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Tanzania launches electronic pass-
ports to enhance national security 

DAR ES SALAAM Tanzania (Xinhua) -- Tanzanian President John Magufuli on Wednesday launched new electronic passports aimed at enhancing national security and controlling illegal immigrants.

“The travel document, among other things, will enhance national security, control illegal migrants and play a key role in revenue collection,” Magufuli told his audience of diplomats and senior government officials at the Immigration Services headquarters in the commercial capital Dar es Salaam.

The president said the e-passports will be available at the cost of 150,000 Tanzanian shillings (about 67 U.S. dollars) apiece and will be valid for 10 years.

The project to make the e-passports was jointly implemented by the government of Ireland and HID Company, a United States-based service provider, at the cost of 57.82 million U.S. dollars.

Paul Sherlock, the Irish Ambassador to Tanzania, said: “Tanzania has made a milestone in launching the e-passport because many countries across the world are struggling to produce the state-of-the-art passports and many of them have failed.”

Anna Makalala, the Commissioner General for the Immigration Services, said the project to produce the e-passports started to be implemented in September 2017, and the first phase was completed this month.

She said the old passport holders should now start replacing them with the e-passports, adding that the old passports will remain valid until 2020.

Mwigulu Nchemba, the Minister for Home Affairs, said the government was determined to improve services rendered by the Immigration Services which played core role in maintaining peace and security of the country.



Over 25 mln Tanzanians cannot access judiciary services: chief justice

DAR ES SALAAM Tanzania (Xinhua) -- Tanzania’s Chief Justice Ibrahim Juma said on Tuesday more than 25 million Tanzanians out of a population of 50 million could not access judiciary services due to lack of courts.

“Statistics for the Judiciary action plan indicate that court services are not easily accessed by more than 25 million Tanzanians,” said Juma at the inauguration of the Bagamoyo district court in the east African nation’s Coast region.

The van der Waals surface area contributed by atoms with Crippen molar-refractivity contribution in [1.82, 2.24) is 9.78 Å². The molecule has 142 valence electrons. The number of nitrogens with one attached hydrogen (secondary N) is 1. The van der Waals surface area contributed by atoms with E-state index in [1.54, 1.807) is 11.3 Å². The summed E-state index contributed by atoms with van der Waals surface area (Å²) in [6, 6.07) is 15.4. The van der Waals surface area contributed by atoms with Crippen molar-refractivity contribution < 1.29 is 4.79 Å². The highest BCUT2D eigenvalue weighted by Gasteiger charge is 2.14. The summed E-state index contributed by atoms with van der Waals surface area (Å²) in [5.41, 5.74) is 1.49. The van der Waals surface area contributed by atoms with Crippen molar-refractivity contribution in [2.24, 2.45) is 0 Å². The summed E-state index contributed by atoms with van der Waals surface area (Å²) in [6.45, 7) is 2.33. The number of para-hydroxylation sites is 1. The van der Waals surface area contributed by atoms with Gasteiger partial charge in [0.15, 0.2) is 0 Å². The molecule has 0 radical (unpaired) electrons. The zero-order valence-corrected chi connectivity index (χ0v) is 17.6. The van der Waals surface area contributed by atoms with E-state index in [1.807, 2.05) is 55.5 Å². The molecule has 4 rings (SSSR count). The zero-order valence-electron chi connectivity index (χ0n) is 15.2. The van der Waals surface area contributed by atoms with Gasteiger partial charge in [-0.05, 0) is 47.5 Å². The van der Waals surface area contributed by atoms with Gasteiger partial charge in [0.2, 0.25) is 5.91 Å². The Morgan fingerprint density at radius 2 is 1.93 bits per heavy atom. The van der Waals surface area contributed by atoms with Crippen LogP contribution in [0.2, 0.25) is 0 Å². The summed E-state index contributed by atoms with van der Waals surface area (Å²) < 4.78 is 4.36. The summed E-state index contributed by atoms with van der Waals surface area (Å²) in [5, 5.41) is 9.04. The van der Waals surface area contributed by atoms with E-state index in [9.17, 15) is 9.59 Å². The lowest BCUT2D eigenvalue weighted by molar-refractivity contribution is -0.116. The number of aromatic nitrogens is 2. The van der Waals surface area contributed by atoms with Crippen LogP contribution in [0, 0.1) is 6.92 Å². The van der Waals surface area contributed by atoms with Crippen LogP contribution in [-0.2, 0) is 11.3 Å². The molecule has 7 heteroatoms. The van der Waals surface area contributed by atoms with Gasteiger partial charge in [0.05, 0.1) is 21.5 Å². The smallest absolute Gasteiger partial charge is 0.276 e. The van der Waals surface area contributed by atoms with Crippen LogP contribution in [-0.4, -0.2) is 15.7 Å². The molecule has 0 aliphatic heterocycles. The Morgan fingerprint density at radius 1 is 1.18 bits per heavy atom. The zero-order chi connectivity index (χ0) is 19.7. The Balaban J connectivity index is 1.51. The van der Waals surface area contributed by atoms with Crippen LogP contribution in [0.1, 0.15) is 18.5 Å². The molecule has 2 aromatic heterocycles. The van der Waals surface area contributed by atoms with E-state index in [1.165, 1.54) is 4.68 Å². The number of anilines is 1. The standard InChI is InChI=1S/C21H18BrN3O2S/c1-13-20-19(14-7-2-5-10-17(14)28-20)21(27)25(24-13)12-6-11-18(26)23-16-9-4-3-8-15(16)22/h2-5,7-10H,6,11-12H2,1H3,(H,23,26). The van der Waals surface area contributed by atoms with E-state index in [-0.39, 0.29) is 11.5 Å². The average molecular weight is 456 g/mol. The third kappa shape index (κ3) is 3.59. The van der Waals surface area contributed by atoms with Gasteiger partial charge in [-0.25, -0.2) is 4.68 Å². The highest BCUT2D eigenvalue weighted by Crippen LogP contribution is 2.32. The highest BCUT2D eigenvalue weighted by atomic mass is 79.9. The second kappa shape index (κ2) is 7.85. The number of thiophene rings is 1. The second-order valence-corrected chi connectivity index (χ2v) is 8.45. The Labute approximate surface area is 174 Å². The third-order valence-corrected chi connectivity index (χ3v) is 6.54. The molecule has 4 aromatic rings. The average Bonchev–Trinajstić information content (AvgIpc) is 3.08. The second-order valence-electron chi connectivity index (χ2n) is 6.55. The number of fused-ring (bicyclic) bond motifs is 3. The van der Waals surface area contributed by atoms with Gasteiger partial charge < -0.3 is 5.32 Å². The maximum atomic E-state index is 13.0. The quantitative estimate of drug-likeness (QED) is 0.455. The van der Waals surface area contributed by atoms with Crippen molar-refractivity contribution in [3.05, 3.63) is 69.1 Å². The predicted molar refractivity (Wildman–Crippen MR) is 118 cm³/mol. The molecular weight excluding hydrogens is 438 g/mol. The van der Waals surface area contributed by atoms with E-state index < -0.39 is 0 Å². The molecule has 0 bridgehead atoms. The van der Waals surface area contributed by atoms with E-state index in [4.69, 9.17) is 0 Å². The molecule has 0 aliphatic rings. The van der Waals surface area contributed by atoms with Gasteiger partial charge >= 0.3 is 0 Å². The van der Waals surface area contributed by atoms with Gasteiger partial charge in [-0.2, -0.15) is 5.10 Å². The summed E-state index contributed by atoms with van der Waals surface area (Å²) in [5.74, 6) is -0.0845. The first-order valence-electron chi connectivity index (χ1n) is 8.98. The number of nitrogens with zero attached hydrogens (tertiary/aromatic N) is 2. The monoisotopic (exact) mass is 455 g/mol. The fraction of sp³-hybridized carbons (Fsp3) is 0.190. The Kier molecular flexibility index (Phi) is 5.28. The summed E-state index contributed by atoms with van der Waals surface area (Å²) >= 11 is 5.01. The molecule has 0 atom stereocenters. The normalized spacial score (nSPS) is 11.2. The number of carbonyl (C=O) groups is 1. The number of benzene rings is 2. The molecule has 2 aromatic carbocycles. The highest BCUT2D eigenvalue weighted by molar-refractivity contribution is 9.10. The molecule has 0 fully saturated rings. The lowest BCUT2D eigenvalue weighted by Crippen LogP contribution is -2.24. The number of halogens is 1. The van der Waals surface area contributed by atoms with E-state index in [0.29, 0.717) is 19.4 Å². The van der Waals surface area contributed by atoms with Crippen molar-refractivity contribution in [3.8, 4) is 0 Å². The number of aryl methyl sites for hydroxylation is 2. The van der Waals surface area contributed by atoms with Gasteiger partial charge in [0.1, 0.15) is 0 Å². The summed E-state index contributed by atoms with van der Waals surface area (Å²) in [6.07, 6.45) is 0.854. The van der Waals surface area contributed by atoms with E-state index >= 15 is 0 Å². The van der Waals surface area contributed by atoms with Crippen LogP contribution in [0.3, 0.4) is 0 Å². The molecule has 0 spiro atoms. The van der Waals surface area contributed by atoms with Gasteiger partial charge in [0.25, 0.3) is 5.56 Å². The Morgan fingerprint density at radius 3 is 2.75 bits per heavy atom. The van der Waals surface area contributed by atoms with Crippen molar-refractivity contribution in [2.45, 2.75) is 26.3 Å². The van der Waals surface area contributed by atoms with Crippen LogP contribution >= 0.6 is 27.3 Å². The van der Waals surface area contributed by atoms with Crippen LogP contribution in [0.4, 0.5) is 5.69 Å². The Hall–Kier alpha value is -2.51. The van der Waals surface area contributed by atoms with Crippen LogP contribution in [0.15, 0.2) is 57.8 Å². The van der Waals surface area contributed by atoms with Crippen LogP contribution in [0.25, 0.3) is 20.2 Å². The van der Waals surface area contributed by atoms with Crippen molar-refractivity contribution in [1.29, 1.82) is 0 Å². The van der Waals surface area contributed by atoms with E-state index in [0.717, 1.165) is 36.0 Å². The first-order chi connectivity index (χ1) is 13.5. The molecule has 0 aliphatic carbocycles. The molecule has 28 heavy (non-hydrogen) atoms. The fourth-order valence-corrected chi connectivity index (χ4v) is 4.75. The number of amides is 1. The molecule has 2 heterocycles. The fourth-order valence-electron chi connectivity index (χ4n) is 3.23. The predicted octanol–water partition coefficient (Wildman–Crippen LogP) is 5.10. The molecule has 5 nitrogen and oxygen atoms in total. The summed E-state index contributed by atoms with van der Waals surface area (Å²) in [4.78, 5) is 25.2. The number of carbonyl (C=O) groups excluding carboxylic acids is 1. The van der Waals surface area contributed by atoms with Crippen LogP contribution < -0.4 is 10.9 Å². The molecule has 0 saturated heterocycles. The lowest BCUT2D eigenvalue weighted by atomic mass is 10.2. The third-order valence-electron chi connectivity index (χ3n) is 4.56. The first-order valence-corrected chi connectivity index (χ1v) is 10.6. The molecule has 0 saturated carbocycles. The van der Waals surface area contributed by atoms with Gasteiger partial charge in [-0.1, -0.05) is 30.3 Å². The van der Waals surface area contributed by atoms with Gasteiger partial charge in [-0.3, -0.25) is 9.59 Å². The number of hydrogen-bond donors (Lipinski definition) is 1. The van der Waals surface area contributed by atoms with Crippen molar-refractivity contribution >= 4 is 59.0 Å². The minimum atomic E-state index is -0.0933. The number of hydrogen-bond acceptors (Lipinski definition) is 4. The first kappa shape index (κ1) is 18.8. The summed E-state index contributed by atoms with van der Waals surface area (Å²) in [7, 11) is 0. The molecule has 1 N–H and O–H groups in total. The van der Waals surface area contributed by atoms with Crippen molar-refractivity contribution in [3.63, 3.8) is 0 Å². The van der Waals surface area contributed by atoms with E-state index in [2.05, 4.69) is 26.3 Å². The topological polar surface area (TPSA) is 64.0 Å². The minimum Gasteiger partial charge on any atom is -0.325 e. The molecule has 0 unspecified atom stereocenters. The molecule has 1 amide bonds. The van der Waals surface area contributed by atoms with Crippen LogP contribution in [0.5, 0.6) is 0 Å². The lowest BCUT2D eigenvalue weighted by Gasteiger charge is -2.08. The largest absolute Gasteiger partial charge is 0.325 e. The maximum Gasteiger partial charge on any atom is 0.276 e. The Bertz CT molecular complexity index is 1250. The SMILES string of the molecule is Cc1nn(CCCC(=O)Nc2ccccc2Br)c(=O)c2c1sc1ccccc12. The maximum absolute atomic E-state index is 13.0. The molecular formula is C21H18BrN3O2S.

“But, we are tackling this problem by building more courts in various parts of the country,” said the chief justice.

He said ongoing improvements in facilities under the judiciary were aimed at increasing access of the services by members of the public, and ensuring justice was delivered in convenient time.

On Monday the chief justice also inaugurated a World Bank-funded training and information resource center to improve the efficiency and transparency of the judiciary.

Juma said the construction of the training center was part of the World Bank’s support to Tanzania’s five-year strategic plan to achieve citizen-centric judicial modernization.

Juma said the center will offer training programs in legal, administrative and judicial topics and law reform areas for about 900 judicial officers and about 6,000 court staff in the judiciary.

“It will help upgrade skills that are necessary to cut backlogs and delays in hearing of cases, and improve service provision to citizens,” said the chief justice.

World Bank Country Director for Tanzania Bella Bird said that as Tanzania moves toward a middle-income status, it is extremely important to underscore the pivotal role that the judiciary plays in achieving social and economic development.

The World Bank allocated 65 million U.S. dollars for the Citizen-Centric Judicial Modernization and Justice Service Delivery Project.

An effective justice system is critical for fighting corruption, improving accountability and transparency, and delivering better public services that the citizens of Tanzania need, especially women, the poor and generally the vulnerable segments of the population,” she said.



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